Vertigo is an enigma. It is a malady for all ages. It is also a greatly misunderstood and underrated clinical condition. Most physicians see vertiginous patients in their daily practice but no consensus has yet been reached on the true extent of this highly debilitating condition. Vertigo has diverse causes and forms. Diagnosis usually relies heavily on a detailed history and thorough clinical examination, but imaging techniques and a range of vestibular tests are also helpful. Most patients can be treated conservatively with anti-vertiginous drugs and/or rehabilitation therapy, but some require surgical intervention.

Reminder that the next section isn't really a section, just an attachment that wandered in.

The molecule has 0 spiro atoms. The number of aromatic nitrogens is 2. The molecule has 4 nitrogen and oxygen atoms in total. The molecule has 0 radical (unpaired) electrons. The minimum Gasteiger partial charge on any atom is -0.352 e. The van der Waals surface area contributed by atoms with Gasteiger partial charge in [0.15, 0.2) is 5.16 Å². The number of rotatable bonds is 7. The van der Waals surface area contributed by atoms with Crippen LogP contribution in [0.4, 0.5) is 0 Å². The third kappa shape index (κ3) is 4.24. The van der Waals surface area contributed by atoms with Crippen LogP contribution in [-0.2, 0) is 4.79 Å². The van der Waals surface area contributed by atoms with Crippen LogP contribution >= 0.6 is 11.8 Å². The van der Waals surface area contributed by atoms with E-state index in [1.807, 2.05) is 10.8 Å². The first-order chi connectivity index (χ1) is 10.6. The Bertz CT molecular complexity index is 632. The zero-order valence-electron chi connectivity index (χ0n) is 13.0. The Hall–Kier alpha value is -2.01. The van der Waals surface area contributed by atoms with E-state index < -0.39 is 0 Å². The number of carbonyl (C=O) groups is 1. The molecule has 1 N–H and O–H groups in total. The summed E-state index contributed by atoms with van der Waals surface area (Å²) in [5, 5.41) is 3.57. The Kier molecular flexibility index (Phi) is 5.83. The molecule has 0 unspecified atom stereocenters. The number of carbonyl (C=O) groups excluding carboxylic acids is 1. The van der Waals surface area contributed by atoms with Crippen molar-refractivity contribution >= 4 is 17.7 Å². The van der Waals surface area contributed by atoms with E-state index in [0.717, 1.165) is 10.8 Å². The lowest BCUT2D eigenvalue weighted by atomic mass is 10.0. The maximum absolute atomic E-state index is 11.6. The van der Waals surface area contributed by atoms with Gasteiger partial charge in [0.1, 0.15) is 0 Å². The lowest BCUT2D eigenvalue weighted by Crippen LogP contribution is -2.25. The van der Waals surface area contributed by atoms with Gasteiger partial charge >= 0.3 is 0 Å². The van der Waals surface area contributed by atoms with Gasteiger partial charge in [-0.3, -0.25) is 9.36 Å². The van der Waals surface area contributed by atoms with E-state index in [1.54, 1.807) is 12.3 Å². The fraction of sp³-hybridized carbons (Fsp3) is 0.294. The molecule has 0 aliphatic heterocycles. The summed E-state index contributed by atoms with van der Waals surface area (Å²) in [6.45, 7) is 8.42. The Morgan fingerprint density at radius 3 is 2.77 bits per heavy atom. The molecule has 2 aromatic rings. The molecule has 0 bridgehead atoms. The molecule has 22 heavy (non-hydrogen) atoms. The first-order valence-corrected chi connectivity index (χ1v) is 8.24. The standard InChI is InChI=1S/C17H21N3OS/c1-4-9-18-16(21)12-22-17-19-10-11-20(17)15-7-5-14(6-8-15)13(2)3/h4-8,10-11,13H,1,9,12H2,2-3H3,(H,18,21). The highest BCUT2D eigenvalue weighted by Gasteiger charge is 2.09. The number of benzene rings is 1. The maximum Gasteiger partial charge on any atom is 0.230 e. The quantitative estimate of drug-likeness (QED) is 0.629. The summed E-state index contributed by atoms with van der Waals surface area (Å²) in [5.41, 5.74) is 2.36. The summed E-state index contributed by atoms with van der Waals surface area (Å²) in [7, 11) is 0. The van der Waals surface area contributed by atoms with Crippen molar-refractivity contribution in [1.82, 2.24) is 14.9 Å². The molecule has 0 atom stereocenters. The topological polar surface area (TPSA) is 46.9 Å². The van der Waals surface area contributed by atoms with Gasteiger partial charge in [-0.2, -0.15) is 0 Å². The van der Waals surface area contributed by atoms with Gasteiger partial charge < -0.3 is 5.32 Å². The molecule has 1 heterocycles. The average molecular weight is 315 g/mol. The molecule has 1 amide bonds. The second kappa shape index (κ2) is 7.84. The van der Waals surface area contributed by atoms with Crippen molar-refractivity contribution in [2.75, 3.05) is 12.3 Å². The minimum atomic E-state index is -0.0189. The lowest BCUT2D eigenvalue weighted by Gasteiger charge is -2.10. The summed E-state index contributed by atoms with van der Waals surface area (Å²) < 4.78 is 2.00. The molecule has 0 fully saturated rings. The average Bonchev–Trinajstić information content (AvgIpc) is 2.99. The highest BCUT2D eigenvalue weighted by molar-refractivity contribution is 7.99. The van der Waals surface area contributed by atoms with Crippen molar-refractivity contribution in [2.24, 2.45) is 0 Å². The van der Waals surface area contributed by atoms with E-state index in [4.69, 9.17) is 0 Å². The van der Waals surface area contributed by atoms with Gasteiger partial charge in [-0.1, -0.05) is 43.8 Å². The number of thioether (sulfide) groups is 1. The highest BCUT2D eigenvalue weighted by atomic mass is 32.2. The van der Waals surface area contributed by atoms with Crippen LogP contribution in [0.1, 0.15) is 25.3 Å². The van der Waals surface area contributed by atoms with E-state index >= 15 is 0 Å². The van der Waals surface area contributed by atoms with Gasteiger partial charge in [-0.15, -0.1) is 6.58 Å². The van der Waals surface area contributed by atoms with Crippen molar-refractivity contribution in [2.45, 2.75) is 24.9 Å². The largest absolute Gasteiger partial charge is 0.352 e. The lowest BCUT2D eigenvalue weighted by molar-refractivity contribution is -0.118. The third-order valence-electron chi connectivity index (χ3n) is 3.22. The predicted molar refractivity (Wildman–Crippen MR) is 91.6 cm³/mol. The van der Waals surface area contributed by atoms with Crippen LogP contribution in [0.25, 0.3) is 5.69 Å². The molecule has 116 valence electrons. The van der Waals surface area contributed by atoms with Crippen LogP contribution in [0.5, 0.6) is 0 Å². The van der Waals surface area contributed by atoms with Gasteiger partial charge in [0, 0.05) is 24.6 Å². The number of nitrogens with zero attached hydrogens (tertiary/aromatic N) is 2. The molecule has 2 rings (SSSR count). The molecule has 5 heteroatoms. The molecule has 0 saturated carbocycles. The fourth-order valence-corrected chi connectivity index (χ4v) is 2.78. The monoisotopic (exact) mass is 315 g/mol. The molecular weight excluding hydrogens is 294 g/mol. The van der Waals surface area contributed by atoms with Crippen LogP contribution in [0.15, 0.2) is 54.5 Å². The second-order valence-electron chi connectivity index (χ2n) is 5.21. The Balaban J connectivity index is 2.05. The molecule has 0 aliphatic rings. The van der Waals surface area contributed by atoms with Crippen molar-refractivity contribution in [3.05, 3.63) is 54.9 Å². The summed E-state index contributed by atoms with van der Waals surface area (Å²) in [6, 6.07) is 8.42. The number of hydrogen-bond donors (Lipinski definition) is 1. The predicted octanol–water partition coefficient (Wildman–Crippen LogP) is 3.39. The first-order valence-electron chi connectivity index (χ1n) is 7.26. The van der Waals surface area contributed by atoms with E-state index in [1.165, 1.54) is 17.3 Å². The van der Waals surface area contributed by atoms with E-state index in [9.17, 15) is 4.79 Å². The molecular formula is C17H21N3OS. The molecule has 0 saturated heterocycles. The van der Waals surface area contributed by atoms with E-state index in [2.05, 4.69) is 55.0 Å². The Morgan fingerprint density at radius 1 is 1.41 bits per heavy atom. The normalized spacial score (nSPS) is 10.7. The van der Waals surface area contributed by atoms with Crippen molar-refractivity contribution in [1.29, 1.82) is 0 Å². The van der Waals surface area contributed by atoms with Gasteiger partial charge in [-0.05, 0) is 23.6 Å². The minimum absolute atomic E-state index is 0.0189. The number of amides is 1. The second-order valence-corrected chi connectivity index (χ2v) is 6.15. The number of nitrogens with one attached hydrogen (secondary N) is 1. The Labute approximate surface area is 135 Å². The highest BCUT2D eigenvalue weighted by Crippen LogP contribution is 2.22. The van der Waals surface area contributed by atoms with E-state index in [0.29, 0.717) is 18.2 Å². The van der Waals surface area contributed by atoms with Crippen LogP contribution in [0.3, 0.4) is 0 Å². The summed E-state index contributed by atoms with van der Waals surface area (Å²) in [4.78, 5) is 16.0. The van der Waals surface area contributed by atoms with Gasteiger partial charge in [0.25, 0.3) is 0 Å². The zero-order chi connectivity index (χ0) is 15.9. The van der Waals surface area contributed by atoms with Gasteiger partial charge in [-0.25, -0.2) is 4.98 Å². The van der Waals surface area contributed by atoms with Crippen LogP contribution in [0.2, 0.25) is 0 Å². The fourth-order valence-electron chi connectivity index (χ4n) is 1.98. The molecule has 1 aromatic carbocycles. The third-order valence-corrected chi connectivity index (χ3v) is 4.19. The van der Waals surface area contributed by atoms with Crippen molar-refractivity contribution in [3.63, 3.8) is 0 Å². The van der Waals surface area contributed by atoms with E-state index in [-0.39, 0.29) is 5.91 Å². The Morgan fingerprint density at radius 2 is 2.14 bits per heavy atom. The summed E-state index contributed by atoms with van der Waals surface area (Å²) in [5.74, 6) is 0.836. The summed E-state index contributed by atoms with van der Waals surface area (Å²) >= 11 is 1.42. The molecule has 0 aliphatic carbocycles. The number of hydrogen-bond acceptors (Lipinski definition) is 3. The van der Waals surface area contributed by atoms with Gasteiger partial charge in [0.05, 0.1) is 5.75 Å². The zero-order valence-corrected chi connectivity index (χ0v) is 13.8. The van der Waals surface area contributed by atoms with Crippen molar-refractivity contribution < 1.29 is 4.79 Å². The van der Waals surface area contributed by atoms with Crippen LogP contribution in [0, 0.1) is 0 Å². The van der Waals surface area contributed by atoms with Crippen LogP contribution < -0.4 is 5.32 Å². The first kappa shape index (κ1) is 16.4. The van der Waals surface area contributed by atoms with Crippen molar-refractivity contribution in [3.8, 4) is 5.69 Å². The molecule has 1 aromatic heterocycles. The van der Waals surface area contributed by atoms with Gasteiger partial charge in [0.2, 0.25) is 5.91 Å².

This monograph on vertigo is based on the personal, hands-on, practical and clinical experience of managing vertigo in a large university-affiliated hospital. It covers all aspects of the subject, offering the latest information on epidemiology, aetiopathogenesis, diagnostics, the battery of vestibular and allied tests, treatment, rehabilitative management and ethical considerations. The neglected but substantial problem of paediatric vertigo is addressed, as are the many pathologies in the elderly population that can lead to disequilibrium and repeated falls. This book will prove of value to a range of practitioners, including family physicians, otologists, audiologists, vestibular scientists, neurologists, paediatricians, geriatricians, physiotherapists, rehabilitation therapists and general doctors, as well as medical and nursing students.